11th June 2012, 01:51 PM #30 theprestige Philosopher   Join Date: Aug 2007 Posts: 8,905 Originally Posted by Perpetual Student It could also be a seven dimensional hexagon projected onto a three dimensional manifold embedded in four-space, but what is the evidence for any shape other than a spherical shape in three dimensions? I am asking about evidence -- not conjectures. What's the evidence for a spherical shape?
 11th June 2012, 02:13 PM #31 dafydd Penultimate Amazing     Join Date: Feb 2008 Location: Belgium (Flatland) Posts: 31,680 Originally Posted by Perpetual Student It could also be a seven dimensional hexagon projected onto a three dimensional manifold embedded in four-space, but what is the evidence for any shape other than a spherical shape in three dimensions? I am asking about evidence -- not conjectures. http://ned.ipac.caltech.edu/level5/P...eacock3_1.html __________________ Yesterday upon the stairs I met a man who wasn't there He wasn't there again today I wish that he would go away.
 11th June 2012, 03:30 PM #32 GodMark2 Graduate Poster     Join Date: Oct 2005 Location: Oregon, USA Posts: 1,050 Originally Posted by theprestige What's the evidence for a spherical shape? __________________ Knowing that we do not know, it does not necessarily follow that we can not know.
 11th June 2012, 03:32 PM #33 edd Graduate Poster     Join Date: Nov 2007 Posts: 1,619 That's not evidence for a spherical shape. __________________ When I look up at the night sky and think about the billions of stars out there, I think to myself: I'm amazing. - Peter Serafinowicz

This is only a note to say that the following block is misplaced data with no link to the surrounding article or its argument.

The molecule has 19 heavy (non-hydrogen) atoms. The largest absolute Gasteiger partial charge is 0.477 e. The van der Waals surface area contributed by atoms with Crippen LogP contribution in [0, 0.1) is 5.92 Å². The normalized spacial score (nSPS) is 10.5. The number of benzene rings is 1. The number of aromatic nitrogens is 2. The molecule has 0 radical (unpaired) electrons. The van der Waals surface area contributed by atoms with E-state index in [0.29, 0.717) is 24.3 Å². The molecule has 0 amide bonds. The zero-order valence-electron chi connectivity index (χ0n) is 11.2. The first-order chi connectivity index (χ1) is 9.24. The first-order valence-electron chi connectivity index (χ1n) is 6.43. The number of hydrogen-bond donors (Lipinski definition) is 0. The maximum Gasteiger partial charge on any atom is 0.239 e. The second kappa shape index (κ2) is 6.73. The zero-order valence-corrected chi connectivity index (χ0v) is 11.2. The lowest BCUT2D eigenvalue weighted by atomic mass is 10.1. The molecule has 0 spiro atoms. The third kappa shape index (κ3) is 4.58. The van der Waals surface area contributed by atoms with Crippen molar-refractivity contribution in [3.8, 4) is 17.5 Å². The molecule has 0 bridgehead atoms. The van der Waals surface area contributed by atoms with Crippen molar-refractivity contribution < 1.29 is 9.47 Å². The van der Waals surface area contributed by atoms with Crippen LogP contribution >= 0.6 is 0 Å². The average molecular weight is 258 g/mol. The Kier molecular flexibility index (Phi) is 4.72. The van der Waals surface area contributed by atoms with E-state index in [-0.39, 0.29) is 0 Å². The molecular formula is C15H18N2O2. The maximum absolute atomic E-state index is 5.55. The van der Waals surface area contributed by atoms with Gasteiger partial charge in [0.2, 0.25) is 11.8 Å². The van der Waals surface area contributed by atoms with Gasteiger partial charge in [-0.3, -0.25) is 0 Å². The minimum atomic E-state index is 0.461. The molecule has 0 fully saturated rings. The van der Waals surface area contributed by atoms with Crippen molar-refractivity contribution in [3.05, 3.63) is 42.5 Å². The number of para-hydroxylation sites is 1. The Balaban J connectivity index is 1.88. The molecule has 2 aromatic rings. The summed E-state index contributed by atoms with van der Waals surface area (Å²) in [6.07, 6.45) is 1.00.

11th June 2012, 03:36 PM #34 dafydd Penultimate Amazing     Join Date: Feb 2008 Location: Belgium (Flatland) Posts: 31,680 __________________ Yesterday upon the stairs I met a man who wasn't there He wasn't there again today I wish that he would go away.
 11th June 2012, 04:36 PM #35 Perpetual Student Illuminator     Join Date: Jul 2008 Location: USA Posts: 3,738 Originally Posted by dafydd Originally Posted by dafydd Interesting sources. Thanks. __________________ It doesn't matter how beautiful your theory is, it doesn't matter how smart you are. If it doesn't agree with experiment, it's wrong. - Richard P. Feynman ξ
 11th June 2012, 04:37 PM #36 Perpetual Student Illuminator     Join Date: Jul 2008 Location: USA Posts: 3,738 Originally Posted by theprestige What's the evidence for a spherical shape? I'm not aware of any. A sphere seems like a logical default shape in the absence of any evidence. __________________ It doesn't matter how beautiful your theory is, it doesn't matter how smart you are. If it doesn't agree with experiment, it's wrong. - Richard P. Feynman ξ